He commenced on an endless diatribe, touching on nearly every aspect of the day. First, he criticized the directions to get him from Blois to Chenonceaux. As guides, we provide a brief overview of the ride and many points of interest along the way, followed by a more or less detailed point-to-point description of the ride. His angst was not centered on the lack of directional precision (which would have been a valid point since I wrote them and I have a horrible sense of direction), but rather for the emphasis placed on a few historical anecdotes of the region and “all the chateaus [sic] and stuff”. When I informed him that most people come on the trip for precisely those reasons, he paused briefly to throw me a glance of incredulity.  It was at that moment that I thought that I should ask him why he was on the trip if he possessed virtually no interest in the history or architecture of the region, but I feared where that might go and worried that his reasoning would haunt me for days—wondering what I had done to possibly deserve this overly severe dose of bad karma.

Besides, he had already moved on to several other criticisms:

  1. The bike. It seems that the bike provided for him by the company was “defective” since “it” kept crashing. I quickly glanced toward the garage in hopes of seeing the degree of disrepair of the company’s bike. I know I should have inquired about his own health after the day-long series of face plants, but I was actually feeling bad for the bike—having subjected it to Ohmygod. The poor thing. It turns out that virtually all of the crashes occurred either when he was stopping or just getting started. Clearly, Ohmygod should not be using clip less pedals. Or anything remotely mechanical, for that matter.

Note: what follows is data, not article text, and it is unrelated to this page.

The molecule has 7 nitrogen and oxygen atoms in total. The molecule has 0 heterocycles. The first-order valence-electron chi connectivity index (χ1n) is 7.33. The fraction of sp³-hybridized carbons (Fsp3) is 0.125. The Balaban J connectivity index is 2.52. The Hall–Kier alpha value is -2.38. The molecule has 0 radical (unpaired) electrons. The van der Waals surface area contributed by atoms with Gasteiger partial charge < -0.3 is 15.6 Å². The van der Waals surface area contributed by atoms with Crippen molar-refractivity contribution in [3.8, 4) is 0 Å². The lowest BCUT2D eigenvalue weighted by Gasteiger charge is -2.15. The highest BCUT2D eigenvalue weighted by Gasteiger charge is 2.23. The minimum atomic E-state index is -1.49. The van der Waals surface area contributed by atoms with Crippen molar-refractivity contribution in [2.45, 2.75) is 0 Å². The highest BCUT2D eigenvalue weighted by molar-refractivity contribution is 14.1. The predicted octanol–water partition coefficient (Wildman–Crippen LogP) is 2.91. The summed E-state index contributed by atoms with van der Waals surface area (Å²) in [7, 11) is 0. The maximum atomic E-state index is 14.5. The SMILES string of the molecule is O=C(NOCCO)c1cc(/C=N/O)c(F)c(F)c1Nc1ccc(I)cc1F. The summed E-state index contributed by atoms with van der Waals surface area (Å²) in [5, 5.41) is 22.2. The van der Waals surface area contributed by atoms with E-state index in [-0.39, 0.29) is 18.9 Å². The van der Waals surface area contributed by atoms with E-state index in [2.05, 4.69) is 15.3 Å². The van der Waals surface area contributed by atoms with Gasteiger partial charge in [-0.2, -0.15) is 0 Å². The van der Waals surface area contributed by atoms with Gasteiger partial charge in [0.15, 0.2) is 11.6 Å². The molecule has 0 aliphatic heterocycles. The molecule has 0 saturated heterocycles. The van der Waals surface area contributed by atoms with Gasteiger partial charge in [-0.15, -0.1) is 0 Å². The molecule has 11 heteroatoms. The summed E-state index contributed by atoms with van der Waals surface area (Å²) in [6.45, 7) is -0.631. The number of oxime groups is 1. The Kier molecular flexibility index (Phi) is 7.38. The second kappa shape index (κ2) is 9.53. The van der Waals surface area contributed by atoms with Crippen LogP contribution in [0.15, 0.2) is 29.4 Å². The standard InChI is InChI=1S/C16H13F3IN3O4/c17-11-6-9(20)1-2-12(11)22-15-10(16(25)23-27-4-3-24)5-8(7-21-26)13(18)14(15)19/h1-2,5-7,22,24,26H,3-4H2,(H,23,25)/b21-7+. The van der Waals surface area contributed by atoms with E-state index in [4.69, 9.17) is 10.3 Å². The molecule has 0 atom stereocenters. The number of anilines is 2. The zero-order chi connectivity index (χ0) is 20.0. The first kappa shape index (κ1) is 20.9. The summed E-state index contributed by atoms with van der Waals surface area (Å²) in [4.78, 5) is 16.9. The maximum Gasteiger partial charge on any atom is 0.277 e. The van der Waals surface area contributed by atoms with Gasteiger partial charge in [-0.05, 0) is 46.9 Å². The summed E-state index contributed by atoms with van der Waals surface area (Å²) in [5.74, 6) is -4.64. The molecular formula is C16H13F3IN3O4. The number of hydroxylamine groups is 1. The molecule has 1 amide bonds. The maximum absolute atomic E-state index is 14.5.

2. Lunch spots. I have always claimed that you really have to try hard to eat poorly in France—you really have to go out of your way to find awful food. It turns out that is exactly what he wanted. He was looking for a McDonald’s which are rather scarce along the routes we take. I was tempted to point out that many Canadians are resentful of American Imperialism that is most often represented by either McDonald’s or Coke-a-Cola. Instead, I downed the rest of my Kir and ordered another.